I believe that in our consumer-driven, materialistic society, we fall prey to the habitual re-creation of an entertainment encounter. And just because I use the term “entertainment,” doesn’t mean I’m referring to a particular style of encounter; contemporary, progressive, traditional, post-modern, blended, etc. Rather I’m referring to the fact that we try and dish out what gives “our people” what they want.
We spend an amazing amount of time calculating what will drive the numbers up and try and meet those expectations unequivocally. If that’s a rock band or pipe organ, we’ll do what brings in the numbers. After a season of positive encounters, we say that things are going well, budgets are in the right place, staffing is secure, and things are generally healthy. However, when these encounters leave us uneasy, we quickly blame the ministry staff, begin questioning the church’s stewardship, and eventually go down the road of, “oh, remember how things used to be…”
It’s a natural place to go. This line of thinking is very normal. However, the fact that we got there in the first place illuminates the real failure. The fact that we can, (in one week and one worship encounter), determine the encounter’s success by the ministry staff’s hard work, excellence and spiritual maturity, and the next week call it a failure, without any hesitation that just perhaps the encounter has something to do with how we arrive, the preparedness of our hearts, and the willingness of ourselves to be challenged, moved, and disrupted, shows how far the church has gone and how we’ve allowed the gods of culture to infiltrate.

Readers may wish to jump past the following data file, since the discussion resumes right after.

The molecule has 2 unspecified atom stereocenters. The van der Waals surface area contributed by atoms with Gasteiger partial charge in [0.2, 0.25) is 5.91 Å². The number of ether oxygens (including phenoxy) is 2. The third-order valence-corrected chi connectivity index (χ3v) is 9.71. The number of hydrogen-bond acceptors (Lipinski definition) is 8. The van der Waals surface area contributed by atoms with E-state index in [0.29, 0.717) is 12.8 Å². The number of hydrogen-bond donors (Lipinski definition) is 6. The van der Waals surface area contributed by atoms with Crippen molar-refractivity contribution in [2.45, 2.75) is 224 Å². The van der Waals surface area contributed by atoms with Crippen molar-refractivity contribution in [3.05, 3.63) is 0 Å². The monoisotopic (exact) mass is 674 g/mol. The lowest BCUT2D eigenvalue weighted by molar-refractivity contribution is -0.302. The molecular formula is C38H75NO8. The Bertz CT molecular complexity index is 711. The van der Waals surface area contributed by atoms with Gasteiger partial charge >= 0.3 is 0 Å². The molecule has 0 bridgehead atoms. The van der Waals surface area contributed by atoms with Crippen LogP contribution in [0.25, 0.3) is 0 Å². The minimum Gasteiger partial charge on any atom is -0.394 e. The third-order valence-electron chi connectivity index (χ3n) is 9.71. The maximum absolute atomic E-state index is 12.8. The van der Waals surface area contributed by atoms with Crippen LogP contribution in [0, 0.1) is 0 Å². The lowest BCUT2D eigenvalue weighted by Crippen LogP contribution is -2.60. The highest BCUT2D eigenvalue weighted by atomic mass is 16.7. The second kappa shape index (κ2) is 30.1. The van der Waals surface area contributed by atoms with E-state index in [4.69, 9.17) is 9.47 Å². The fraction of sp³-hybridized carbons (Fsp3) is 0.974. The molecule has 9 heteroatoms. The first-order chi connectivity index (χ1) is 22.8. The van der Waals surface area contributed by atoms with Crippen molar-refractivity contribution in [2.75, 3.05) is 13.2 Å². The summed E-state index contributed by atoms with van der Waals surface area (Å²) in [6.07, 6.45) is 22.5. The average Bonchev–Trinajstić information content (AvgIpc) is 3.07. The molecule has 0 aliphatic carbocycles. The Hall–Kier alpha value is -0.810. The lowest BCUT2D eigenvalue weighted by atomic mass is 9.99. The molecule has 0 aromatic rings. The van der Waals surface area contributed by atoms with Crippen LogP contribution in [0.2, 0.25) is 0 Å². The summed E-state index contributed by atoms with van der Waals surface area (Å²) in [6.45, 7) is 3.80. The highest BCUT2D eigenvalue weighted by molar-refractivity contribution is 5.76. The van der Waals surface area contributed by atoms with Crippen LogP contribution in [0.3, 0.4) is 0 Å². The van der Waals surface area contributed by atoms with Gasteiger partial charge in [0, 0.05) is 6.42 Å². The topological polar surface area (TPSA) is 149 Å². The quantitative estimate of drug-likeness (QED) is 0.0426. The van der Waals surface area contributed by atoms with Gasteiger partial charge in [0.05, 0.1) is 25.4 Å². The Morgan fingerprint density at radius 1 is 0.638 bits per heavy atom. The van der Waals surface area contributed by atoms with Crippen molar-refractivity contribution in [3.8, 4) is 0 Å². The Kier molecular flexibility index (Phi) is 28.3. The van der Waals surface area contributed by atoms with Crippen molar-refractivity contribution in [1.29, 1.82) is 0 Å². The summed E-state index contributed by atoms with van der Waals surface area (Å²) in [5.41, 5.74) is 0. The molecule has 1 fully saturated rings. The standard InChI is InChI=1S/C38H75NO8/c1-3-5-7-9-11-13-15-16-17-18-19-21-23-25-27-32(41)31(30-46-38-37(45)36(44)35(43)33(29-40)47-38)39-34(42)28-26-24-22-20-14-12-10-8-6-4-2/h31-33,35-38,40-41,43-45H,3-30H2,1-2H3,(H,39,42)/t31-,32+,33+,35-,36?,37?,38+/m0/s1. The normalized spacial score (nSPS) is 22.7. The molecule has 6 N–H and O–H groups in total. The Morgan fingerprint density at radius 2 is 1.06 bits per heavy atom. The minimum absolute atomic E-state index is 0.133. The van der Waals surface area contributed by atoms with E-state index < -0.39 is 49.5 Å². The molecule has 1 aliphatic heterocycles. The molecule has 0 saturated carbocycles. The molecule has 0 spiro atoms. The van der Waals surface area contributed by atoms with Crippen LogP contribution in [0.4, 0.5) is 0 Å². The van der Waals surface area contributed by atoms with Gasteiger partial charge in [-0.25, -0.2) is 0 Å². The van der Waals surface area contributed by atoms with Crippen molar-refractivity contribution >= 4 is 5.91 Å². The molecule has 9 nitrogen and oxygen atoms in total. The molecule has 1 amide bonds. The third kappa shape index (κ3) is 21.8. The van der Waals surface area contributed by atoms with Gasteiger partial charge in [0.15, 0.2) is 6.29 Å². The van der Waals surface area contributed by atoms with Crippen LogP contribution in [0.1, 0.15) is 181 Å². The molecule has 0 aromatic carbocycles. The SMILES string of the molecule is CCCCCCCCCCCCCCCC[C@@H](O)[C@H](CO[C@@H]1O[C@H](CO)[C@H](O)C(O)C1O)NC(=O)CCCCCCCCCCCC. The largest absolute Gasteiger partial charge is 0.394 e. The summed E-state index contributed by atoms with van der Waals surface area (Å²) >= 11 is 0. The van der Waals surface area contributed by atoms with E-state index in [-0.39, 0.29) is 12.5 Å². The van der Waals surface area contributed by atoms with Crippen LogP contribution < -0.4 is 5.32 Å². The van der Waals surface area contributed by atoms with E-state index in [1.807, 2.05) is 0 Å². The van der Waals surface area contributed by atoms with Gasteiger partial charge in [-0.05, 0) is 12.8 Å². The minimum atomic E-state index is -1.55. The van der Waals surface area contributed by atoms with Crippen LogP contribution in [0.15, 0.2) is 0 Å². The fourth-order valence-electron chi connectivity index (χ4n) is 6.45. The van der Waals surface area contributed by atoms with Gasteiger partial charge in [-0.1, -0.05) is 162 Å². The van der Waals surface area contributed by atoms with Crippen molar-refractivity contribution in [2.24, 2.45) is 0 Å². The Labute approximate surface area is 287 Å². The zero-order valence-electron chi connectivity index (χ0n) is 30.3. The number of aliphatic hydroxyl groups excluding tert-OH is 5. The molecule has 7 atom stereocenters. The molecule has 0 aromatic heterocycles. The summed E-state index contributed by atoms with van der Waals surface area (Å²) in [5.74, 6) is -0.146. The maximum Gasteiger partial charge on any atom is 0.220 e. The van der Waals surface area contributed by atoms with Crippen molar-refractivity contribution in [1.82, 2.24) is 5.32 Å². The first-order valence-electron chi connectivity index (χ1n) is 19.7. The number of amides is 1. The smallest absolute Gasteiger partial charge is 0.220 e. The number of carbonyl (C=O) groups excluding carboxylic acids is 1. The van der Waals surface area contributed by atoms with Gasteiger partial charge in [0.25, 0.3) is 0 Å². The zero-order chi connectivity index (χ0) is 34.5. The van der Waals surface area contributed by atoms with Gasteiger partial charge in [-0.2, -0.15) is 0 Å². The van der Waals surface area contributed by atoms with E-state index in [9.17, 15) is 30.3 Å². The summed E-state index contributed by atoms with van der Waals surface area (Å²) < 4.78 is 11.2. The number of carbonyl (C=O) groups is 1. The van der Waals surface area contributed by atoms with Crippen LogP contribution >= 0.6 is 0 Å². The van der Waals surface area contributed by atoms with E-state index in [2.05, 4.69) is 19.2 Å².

The encounter is good when we sing our favorite setlists, see our favorite video clips, don’t allow the services to go too long that we miss kick-off. In contrast, the encounter is bad (or at least sub-par) when we don’t do these things. And right then and there we have fallen into idolatry – in both scenarios.
But no matter what, the perception is that good or bad, the overall success or failure is dependant on the staff. Good pastors don’t have off weeks – right? If not, then a strong man or woman of God, wouldn’t allow these encounters to suffer. That’s what they were hired to do – to deliver an encounter. And when we outsource this encounter away from the conditions of our own hearts week after week, month after month, and year after year, the cycle becomes endemic and customary to gauge our encounter by the perceived success or failure brought about our so-called outsourced ministry staff(s).